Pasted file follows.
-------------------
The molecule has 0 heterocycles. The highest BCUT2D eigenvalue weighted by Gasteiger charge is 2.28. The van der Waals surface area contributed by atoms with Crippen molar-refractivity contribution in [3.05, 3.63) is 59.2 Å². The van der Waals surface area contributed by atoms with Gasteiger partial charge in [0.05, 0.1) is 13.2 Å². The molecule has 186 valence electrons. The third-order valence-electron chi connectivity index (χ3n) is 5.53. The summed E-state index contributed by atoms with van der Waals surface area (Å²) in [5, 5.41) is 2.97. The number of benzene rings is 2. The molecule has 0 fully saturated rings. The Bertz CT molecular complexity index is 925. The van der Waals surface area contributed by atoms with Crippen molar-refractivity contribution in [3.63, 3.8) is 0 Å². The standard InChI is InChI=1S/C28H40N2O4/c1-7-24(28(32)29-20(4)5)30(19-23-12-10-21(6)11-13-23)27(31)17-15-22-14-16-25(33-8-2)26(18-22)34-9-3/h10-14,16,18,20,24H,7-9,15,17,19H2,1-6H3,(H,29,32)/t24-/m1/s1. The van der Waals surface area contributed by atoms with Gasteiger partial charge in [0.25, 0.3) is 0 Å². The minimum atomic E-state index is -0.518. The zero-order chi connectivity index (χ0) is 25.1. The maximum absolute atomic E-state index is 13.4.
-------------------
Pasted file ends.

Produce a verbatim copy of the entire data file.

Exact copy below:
The molecule has 0 heterocycles. The highest BCUT2D eigenvalue weighted by Gasteiger charge is 2.28. The van der Waals surface area contributed by atoms with Crippen molar-refractivity contribution in [3.05, 3.63) is 59.2 Å². The van der Waals surface area contributed by atoms with Gasteiger partial charge in [0.05, 0.1) is 13.2 Å². The molecule has 186 valence electrons. The third-order valence-electron chi connectivity index (χ3n) is 5.53. The summed E-state index contributed by atoms with van der Waals surface area (Å²) in [5, 5.41) is 2.97. The number of benzene rings is 2. The molecule has 0 fully saturated rings. The Bertz CT molecular complexity index is 925. The van der Waals surface area contributed by atoms with Crippen molar-refractivity contribution in [3.63, 3.8) is 0 Å². The standard InChI is InChI=1S/C28H40N2O4/c1-7-24(28(32)29-20(4)5)30(19-23-12-10-21(6)11-13-23)27(31)17-15-22-14-16-25(33-8-2)26(18-22)34-9-3/h10-14,16,18,20,24H,7-9,15,17,19H2,1-6H3,(H,29,32)/t24-/m1/s1. The van der Waals surface area contributed by atoms with Gasteiger partial charge in [0.25, 0.3) is 0 Å². The minimum atomic E-state index is -0.518. The zero-order chi connectivity index (χ0) is 25.1. The maximum absolute atomic E-state index is 13.4.